Now I would rather keep it in the gym and revere the beauty of the art forms which make up MMA. Sure, I got a late start but I'm still that teenager at heart trying to realize a dream now that I get to call the shots. Everything came natural to me-I am an athlete-always have been. And now I have an outlet. And I still manage to be a supportive, stable autonomous parental figure, was the most important role of my life. Kids are way scarier than getting in a cage where you know what the possibilities are going to be. But having kids-on your own? (Expensive on my own I might add) , but I'm overprotective as hell with them. I use to beat people up for my friends-imagine what I do when someone crazy is cutting off the vehicle my precious cargo is in? It's not pretty. But I am getting better at using my words-they just aren't always nice.
Ya I could have rattled off my wins and all the notorious people I have trained with, the grappling tournaments I've won etc. but how generic is that, boring. I am a collective of my experience not just my accomplishments. My sons are my biggest accomplishments. And now that they're getting older, I can focus on tearing the MMA and grappling world up. Then finish my degree when this body can't keep up with the young bucks that may come up, but I am also venturing on investing in multiple businesses to ensure my family is taken care of. Fans and respect is great-but for me its family first. So for those of you that think you know me-not even close. I'm home while y'all are out partying and trying to get a picture with someone famous who won't remember your name.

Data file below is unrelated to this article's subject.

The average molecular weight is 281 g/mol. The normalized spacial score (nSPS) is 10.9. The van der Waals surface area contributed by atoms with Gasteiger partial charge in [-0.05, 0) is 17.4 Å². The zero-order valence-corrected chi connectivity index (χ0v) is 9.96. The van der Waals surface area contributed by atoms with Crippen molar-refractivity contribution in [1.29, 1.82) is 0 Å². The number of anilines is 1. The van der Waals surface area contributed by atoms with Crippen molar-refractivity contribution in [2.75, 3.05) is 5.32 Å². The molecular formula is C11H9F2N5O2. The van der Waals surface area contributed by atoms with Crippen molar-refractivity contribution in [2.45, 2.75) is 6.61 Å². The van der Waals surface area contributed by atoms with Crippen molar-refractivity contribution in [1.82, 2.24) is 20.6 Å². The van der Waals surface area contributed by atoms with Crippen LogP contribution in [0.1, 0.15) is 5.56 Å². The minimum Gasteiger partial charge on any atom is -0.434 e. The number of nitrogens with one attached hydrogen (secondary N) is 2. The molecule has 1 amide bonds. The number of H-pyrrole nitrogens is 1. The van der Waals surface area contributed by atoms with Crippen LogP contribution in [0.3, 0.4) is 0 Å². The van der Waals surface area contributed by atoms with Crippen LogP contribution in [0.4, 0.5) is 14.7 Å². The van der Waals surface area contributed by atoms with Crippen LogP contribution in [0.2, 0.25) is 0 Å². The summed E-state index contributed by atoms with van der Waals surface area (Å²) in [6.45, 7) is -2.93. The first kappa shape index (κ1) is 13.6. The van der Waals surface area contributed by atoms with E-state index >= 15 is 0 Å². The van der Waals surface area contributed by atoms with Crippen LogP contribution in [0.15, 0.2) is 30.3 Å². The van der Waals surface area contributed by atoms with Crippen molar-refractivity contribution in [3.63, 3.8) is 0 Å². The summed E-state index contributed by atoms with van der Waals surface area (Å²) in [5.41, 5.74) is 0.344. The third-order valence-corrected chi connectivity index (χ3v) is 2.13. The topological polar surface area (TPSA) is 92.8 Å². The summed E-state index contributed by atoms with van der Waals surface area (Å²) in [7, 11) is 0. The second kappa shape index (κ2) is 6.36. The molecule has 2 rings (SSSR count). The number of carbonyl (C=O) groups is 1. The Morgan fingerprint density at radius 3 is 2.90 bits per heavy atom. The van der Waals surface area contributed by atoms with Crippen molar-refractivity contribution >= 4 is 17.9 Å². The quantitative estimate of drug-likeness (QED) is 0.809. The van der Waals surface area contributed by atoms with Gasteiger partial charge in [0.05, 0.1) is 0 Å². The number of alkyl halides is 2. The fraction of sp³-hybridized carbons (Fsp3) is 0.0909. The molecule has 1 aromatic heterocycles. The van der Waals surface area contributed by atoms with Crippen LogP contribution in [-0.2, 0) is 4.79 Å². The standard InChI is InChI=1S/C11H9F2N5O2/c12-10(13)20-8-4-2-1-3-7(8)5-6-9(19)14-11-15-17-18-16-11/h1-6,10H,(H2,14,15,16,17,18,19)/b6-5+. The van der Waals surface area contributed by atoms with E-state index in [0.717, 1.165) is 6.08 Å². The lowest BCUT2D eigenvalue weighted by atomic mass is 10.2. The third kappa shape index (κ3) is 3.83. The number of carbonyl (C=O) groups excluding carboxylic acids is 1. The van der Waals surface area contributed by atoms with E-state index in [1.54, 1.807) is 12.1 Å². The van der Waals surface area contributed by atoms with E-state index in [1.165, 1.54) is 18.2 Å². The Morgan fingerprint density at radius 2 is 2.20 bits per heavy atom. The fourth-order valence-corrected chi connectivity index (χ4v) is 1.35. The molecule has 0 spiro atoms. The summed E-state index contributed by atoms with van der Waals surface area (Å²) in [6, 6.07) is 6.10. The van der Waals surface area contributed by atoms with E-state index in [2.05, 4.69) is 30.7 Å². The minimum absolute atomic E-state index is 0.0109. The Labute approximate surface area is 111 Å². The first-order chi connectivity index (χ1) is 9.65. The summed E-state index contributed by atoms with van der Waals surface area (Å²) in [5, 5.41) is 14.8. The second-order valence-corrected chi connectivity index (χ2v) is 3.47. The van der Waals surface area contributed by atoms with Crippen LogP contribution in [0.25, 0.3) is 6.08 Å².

And as for my current MMA philosophy-which is subject to change, because I do what I want-yes when I go in there I laugh & smile and sometimes am not as vicious as I should be a lot of that anger left me when my brother was killed. But I'm finding my balance between my inner martial artist & the bitchy fighter I have never been able to shelve for very long. It's the perfect combination that I am currently perfecting.
On a lighter note-I'm not that serious in person-I'm a total smart ass joker, life is hard enough, don't take yourself so serious. Before I die I plan on inventing something for convenience at home(I'm a nerd), I hate sad movies & music, I like funny people that can laugh at themselves, practical jokes, and am a firm believer that we should all stay in shape in case of zombie apocalypse so they go after the fat people. If that's not motivation to get in the gym I don't know what is lol.
I've just started my up rise and I'm only getting better. And I don't care what happens in my fight I will always smile and laugh at least once after I get in that cage.